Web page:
Ken Connor

Can America have a rational discussion about race?

That remains to be seen and a lot has to do with who is doing the talking.

In the case of Jeremiah Wright, the answer is emphatically no. Wright served as pastor at Chicago's Trinity United Church of Christ for decades and has been Barack Obama's pastor for 20 years. His rhetoric on race reveals him to be a race baiting, America hating demagogue who used his pulpit to fan the flames of racial hatred rather than use the Gospel as a balm for racial healing. His imprecations to God to damn America, his condemnation of "rich white people", and his placement of the blame on America for the terrorist acts of September 11 represent anything but an attempt to bridge the racial divide that has long existed in America.

And because racism is contagious, many Americans have come to fear it may have infected Sen. Obama, a protégé of Rev. Wright. Recognizing the political liability of guilt by association, Sen. Obama delivered a poignant address on race in America aimed at defusing the crisis created by the Reverend's hateful rhetoric. Sen. Obama spoke in measured tones about the need for real dialogue between all Americans about past racial injustices and the potential for future reconciliation.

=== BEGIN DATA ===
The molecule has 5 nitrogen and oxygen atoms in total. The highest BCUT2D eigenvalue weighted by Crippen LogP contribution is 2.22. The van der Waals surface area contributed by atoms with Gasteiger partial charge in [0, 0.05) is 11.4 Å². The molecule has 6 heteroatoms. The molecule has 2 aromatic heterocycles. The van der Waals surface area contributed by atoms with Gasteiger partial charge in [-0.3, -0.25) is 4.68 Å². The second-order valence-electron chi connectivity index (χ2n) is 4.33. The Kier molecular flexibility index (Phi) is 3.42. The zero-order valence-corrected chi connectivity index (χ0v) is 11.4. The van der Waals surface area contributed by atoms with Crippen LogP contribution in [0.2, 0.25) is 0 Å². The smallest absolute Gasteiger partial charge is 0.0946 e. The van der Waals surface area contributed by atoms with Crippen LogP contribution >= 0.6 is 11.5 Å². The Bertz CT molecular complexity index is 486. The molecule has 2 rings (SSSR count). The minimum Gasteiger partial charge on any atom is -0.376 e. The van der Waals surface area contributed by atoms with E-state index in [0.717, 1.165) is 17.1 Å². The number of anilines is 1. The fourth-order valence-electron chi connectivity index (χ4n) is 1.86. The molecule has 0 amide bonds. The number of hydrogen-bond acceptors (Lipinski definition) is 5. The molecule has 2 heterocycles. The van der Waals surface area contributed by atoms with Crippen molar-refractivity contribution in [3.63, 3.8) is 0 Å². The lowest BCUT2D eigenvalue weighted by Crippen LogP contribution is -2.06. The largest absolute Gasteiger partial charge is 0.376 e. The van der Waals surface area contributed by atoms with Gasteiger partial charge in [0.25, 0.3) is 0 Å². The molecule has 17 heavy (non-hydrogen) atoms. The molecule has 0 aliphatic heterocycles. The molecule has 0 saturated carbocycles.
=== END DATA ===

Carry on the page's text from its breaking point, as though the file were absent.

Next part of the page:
All Americans should welcome the opportunity to have a thoughtful and sensitive dialogue about race in America. While our country has made great strides in leveling the playing field between blacks and whites, the inescapable fact is that the after effects of slavery and racial discrimination persist in our society today. While we can't change our history, we can shape our future and the best way to do so is by candidly acknowledging where things stand in the present.